Puttin’ on the Gritz
A Random Act of Kindness
By Cappy Hall Rearick
“Be kind, for everyone you meet is fighting a harder battle.” ~Plato
My Monday began with no coffee. Things couldn’t be worse than that, so I hightailed it to a Quick Stop before my curling iron had time to heat up. Breathing a grateful sigh to the Columbian coffee bean growers, I rebooted my out-of-sync morning.
Mondays, especially those that begin without the beneficial components of caffeine, have a nasty habit of deteriorating before my Rice Krispies have a chance to snap, crackle or pop. In addition to Mr. Coffee going on strike, I was attacked by an out of control washing machine that was determined to turn my kitchen into Lake Erie and a dinette chair that imploded the minute I sat down on it. But the coup de gras turned out to be the biggest, fattest ground hog this side of the Mason-Dixon Line who took up residence underneath my house by gnawing a hole in the back porch steps.
By noon, having been forced to agree to pay a plumber triple because he whined about abandoning his sick, aged mother in the hospital, I was exhausted and disgusted. I had a fanatical desire to bring charges against Animal Control for allowing rodents to freely roam North Carolina residential streets. To make matters worse, I was hungry enough to bolt down the ground hog’s leftover wood shavings.
It should be noted here that I’m a newcomer to the Hendersonville, North Carolina area, having recently bought a second home in them thar Saluda hills. Still getting around the old fashioned ways (sans GPS) means that I too often don’t know where I’m going. I drove manically down an unfamiliar street in search of fast food while salivating in unladylike fashion.
Woo Hoo! I spied a FATZ Restaurant buried in a shopping center and whipped my little car into the parking lot. Having eaten there once before, I knew the food was good and best of all, reasonable.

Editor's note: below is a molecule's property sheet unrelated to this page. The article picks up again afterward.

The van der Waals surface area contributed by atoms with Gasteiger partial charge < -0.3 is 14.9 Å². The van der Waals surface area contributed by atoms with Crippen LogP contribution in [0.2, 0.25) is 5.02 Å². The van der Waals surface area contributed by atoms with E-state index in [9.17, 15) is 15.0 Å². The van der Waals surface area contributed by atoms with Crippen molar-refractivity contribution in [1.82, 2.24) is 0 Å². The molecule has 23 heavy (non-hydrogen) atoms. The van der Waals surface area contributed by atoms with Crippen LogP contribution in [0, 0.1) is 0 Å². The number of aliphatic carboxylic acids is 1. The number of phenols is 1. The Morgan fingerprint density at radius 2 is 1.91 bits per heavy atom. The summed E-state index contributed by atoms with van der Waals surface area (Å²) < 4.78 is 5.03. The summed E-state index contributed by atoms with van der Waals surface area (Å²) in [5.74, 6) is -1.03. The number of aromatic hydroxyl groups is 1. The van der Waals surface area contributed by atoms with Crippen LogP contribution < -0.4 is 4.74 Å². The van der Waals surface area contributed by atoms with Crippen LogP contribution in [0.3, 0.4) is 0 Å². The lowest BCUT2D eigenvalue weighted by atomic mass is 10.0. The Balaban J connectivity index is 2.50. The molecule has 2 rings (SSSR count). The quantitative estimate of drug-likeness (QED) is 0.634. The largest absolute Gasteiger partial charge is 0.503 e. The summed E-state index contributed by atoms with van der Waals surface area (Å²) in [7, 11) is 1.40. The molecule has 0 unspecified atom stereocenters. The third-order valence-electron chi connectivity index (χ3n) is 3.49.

Pulling Fatz’s front door open, I was greeted in warm, Southern style by a hostess who quickly found a large, comfortable booth for me. Within seconds, a server was at my side asking what I wanted to drink.
“Just water, please.”
He smiled and said, “You look like a woman who likes lemon in your H-2-0.” And he was gone before I could ask him if he was psychic.
When he returned I ordered Fish & Chips which he assured me was an excellent choice. I already knew that, but I was glad he agreed.
While waiting for my food, I brought out my “To do” list and added a few more chores that had earlier escaped my rattled brain, and then about that time is when I happened to overhear a conversation in the booth next to mine.
Two women were consoling another who was obviously having man troubles, reminding me of the old saying, “If it has tires or testicles, it’s going to give you problems.” The woman’s voice broke from time to time and occasionally she even stopped talking long enough to wipe away her tears.
It was then that my server, the man with innate lemon/water knowledge, walked up to their table with gooey dessert in his hand.
One of the women said, “We didn’t order that.”
He looked at the troubled one and smiled. “They say chocolate is a great healer and will do wonders for any situation. Maybe this will make you feel special today, and I hope the rest of the week will be better too.”
He scooted off to bring two more forks so that her friends might share a little more than just her sorrow.
It had not been my intention to eavesdrop on a painful and private conversation, but I am, after all, a columnist. Eavesdropping in restaurants is what I do. As I continued to listen while trying to appear like I wasn’t listening, I learned that the server and the three women were not even acquainted. Russ Wooten saw an opportunity to be kind to someone who needed it, and I don’t for a minute believe he did so hoping for a big tip. I think he did it because his mama raised him right.
My day was made brighter by that small act of kindness and it got even better. When my meal arrived, it turned out to be the best Fish & Chips I ever tasted.